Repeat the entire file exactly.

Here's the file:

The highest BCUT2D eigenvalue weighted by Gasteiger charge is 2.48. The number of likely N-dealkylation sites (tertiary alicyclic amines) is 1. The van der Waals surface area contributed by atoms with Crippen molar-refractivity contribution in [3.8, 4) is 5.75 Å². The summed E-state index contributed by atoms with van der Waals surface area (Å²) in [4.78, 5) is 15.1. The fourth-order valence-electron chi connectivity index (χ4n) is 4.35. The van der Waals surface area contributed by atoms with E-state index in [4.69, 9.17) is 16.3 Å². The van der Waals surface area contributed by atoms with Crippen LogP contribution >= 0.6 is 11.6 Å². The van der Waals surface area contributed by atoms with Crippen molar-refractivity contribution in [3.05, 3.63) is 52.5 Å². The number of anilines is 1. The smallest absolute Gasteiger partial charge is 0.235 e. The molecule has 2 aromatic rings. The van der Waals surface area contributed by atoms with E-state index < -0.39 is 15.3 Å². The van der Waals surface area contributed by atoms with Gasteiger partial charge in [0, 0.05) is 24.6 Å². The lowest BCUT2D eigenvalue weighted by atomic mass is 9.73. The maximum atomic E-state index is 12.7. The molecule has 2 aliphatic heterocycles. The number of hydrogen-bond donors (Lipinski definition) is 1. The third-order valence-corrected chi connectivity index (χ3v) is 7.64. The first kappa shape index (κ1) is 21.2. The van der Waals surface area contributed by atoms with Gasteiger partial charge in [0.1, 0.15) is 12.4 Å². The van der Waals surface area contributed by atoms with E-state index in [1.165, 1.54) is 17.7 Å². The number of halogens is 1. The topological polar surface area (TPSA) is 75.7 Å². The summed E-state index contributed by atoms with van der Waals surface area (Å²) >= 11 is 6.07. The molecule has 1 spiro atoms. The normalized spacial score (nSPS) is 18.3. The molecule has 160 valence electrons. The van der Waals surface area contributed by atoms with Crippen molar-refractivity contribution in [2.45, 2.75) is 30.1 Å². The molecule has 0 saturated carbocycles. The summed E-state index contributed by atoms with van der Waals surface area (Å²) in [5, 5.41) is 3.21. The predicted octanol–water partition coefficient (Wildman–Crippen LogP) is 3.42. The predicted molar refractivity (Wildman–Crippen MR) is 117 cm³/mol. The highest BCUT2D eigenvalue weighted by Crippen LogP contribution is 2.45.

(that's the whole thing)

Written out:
The highest BCUT2D eigenvalue weighted by Gasteiger charge is 2.48. The number of likely N-dealkylation sites (tertiary alicyclic amines) is 1. The van der Waals surface area contributed by atoms with Crippen molar-refractivity contribution in [3.8, 4) is 5.75 Å². The summed E-state index contributed by atoms with van der Waals surface area (Å²) in [4.78, 5) is 15.1. The fourth-order valence-electron chi connectivity index (χ4n) is 4.35. The van der Waals surface area contributed by atoms with E-state index in [4.69, 9.17) is 16.3 Å². The van der Waals surface area contributed by atoms with Crippen LogP contribution >= 0.6 is 11.6 Å². The van der Waals surface area contributed by atoms with Crippen molar-refractivity contribution in [3.05, 3.63) is 52.5 Å². The number of anilines is 1. The smallest absolute Gasteiger partial charge is 0.235 e. The molecule has 2 aromatic rings. The van der Waals surface area contributed by atoms with E-state index < -0.39 is 15.3 Å². The van der Waals surface area contributed by atoms with Gasteiger partial charge in [0, 0.05) is 24.6 Å². The lowest BCUT2D eigenvalue weighted by atomic mass is 9.73. The maximum atomic E-state index is 12.7. The molecule has 2 aliphatic heterocycles. The number of hydrogen-bond donors (Lipinski definition) is 1. The third-order valence-corrected chi connectivity index (χ3v) is 7.64. The first kappa shape index (κ1) is 21.2. The van der Waals surface area contributed by atoms with Gasteiger partial charge in [0.1, 0.15) is 12.4 Å². The van der Waals surface area contributed by atoms with E-state index in [1.165, 1.54) is 17.7 Å². The number of halogens is 1. The topological polar surface area (TPSA) is 75.7 Å². The summed E-state index contributed by atoms with van der Waals surface area (Å²) >= 11 is 6.07. The molecule has 1 spiro atoms. The normalized spacial score (nSPS) is 18.3. The molecule has 160 valence electrons. The van der Waals surface area contributed by atoms with Crippen molar-refractivity contribution in [2.45, 2.75) is 30.1 Å². The molecule has 0 saturated carbocycles. The summed E-state index contributed by atoms with van der Waals surface area (Å²) in [5, 5.41) is 3.21. The predicted octanol–water partition coefficient (Wildman–Crippen LogP) is 3.42. The predicted molar refractivity (Wildman–Crippen MR) is 117 cm³/mol. The highest BCUT2D eigenvalue weighted by Crippen LogP contribution is 2.45.